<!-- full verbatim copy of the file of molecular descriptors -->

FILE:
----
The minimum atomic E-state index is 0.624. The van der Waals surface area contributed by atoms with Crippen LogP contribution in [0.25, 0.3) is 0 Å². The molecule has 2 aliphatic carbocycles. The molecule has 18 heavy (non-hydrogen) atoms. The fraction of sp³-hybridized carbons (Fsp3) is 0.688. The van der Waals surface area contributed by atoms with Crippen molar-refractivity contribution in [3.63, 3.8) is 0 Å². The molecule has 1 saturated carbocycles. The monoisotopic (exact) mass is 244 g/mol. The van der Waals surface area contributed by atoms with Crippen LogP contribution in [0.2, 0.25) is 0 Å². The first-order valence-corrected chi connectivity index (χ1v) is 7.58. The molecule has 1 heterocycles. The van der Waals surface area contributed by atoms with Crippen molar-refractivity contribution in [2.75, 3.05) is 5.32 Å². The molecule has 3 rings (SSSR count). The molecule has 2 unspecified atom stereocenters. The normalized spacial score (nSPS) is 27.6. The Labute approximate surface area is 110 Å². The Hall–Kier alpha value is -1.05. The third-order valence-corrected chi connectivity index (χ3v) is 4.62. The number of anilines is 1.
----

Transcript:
The minimum atomic E-state index is 0.624. The van der Waals surface area contributed by atoms with Crippen LogP contribution in [0.25, 0.3) is 0 Å². The molecule has 2 aliphatic carbocycles. The molecule has 18 heavy (non-hydrogen) atoms. The fraction of sp³-hybridized carbons (Fsp3) is 0.688. The van der Waals surface area contributed by atoms with Crippen molar-refractivity contribution in [3.63, 3.8) is 0 Å². The molecule has 1 saturated carbocycles. The monoisotopic (exact) mass is 244 g/mol. The van der Waals surface area contributed by atoms with Crippen LogP contribution in [0.2, 0.25) is 0 Å². The first-order valence-corrected chi connectivity index (χ1v) is 7.58. The molecule has 1 heterocycles. The van der Waals surface area contributed by atoms with Crippen molar-refractivity contribution in [2.75, 3.05) is 5.32 Å². The molecule has 3 rings (SSSR count). The molecule has 2 unspecified atom stereocenters. The normalized spacial score (nSPS) is 27.6. The Labute approximate surface area is 110 Å². The Hall–Kier alpha value is -1.05. The third-order valence-corrected chi connectivity index (χ3v) is 4.62. The number of anilines is 1.